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Port Byron Wreaths Across America 2012

Port Byron Wreaths Across America 2012

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Categories:Types, Speeches
Published by: DRoe on Dec 15, 2012
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Wreaths Across America Ceremony

December 14, 2012 – Port Byron Central School District I’m delighted to be here today. Dr. Townsend, our panel of distinguished guests, and our school district are to be commended for bringing the Wreaths Across America program to Port Byron. As you know, this is the 150th anniversary of Americas War between brothers. Many accomplished scholars have written about the Civil War, yet after a century and a half, we have yet to fully realize “our” story in this war. Port Byron provided over 200 soldiers to defend the Union, yet little has been recorded to tell us the unique legacy of each soldier. Today I’d like to briefly focus on our African American soldiers. If we were to close our eyes and imagine ourselves transported back in time to the 1860’s, we would arrive to a thriving Erie Canal village having twice our current population. Those not traveling by the Erie would arrive by road. Keep in mind there would be no automobile, just dirt roads for the faithful horse and buggy. Upon arrival, Richard Dyer’s hotel would stand ready to accommodate the weariest of travelers. If you dined here, you would likely meet a hotel staff member by the name of Mr. John Stewart, an African American. John may have been a freedom seeker, a child slave from Virginia who escaped to the North for his freedom. If his slave status can be proven to research standards, we must comprehend that his employer Richard Dyer would have been in violation of the Fugitive Slave Law for harboring an escaped slave. Port Byron was one of the “hot spots” in Cayuga County where African Americans could seek employment as part of the general community. What is remarkable about Mr. Stewart is that he would become a Union soldier, enlisting into the US Colored Troops from Montezuma, signing his enlistment papers by X mark. He was one of eight African American soldiers connected to the Port Byron community that served in the Civil War. Out of this group, the other soldiers appear to have been free, meaning their mother was free. Their names are James Butler, John Wesley Freeman, brothers Sylvester & Thomas McChesney, Edward Reese, James St. Clair, and Phillip Ten Eycke. None of these men were born here but many would consider Port Byron their forever home. We also supplied three officers to the colored troops being Lieut. Nathan Munger, Corp. Edwin Ward and Lieut. Col. Benjamin Webb Thompson who was promoted to Major and later served as Provost Marshall General for the District of Hilton Head, South Carolina.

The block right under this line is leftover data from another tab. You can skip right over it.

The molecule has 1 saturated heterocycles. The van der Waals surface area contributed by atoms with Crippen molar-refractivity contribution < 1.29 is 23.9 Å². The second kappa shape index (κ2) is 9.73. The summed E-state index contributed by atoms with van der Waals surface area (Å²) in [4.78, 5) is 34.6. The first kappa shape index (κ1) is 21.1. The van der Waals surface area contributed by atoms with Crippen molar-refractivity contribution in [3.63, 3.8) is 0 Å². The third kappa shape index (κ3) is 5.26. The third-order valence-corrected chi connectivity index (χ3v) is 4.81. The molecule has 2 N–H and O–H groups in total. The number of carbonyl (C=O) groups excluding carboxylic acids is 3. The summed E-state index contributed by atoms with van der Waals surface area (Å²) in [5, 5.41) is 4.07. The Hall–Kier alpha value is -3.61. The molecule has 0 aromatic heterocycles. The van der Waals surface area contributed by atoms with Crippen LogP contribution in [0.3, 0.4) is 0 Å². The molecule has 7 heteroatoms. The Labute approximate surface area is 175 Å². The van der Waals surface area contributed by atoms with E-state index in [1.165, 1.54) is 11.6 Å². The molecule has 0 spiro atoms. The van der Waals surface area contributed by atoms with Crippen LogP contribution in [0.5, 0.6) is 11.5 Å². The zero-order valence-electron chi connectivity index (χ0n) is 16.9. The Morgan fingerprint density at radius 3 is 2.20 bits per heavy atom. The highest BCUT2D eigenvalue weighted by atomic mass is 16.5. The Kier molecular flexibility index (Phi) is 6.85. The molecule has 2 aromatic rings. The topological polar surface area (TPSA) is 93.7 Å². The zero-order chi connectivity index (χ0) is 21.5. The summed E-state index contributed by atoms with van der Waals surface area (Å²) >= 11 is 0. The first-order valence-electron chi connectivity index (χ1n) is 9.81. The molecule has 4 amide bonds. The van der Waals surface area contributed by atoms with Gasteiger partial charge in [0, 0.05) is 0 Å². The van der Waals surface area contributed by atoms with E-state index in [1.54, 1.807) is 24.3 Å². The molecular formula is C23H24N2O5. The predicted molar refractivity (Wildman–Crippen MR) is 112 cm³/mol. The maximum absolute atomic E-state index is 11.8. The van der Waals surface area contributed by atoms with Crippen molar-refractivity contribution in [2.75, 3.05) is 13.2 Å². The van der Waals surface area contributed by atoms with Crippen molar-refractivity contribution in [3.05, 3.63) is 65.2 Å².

While Port Byron’s African American population was small, they played a significant role in our history. In 1866, an organization was founded at Decater, Illinois called the Grand Army of the Republic, in short called the GAR. This fraternal organization of veterans quickly gained momentum, having over 400,000 members at its peak. Their accomplishments include the passage of the pension bill to secure pensions for the surviving soldiers and the GAR also established Memorial Day as a National Holiday. Port Byron joined the GAR on 7/20/1880 with the founding of our Lockwood Post #175. The post was named after our fallen native son Capt. John William Lockwood of the 111th Infantry. The Post was active with grave markings, dedications and National Encampments. They also acted as Overseer of the Poor, relieving the Town of that responsibility. Their greatest achievement, with the generosity of this community, would be the installation of the soldier’s monument at Mt. Pleasant Cemetery. The monument is surrounded by graves of civil war soldiers and includes the eternal resting place of John Thomas an African American soldier who is buried beside his fellow comrades without prejudice. Recently many townships are discovering that their GAR Posts also admitted African American soldiers as members. Our Lockwood Post was indeed integrated but took equality one-step further by electing African American’s as officers. Sylvester McChesney of the 20th USCT was elected and served for many years as the Post’s Officer of the Guard. Although a low ranking officer, having any African American holding such a position is very rare. In closing, it has been said that all soldiers, past and present, share a common bond. That bond is love of Country. Our Civil War soldiers and this community have added to that legacy, leaving one additional enduring quality, the gift of acceptance and tolerance of others. It is our ability to rediscover ourselves from programs like Wreaths Across America that enables us to remain prideful of Port Byron’s historic past, while keeping our eyes to the future. Thank you Dawn Roe - Port Byron Historian

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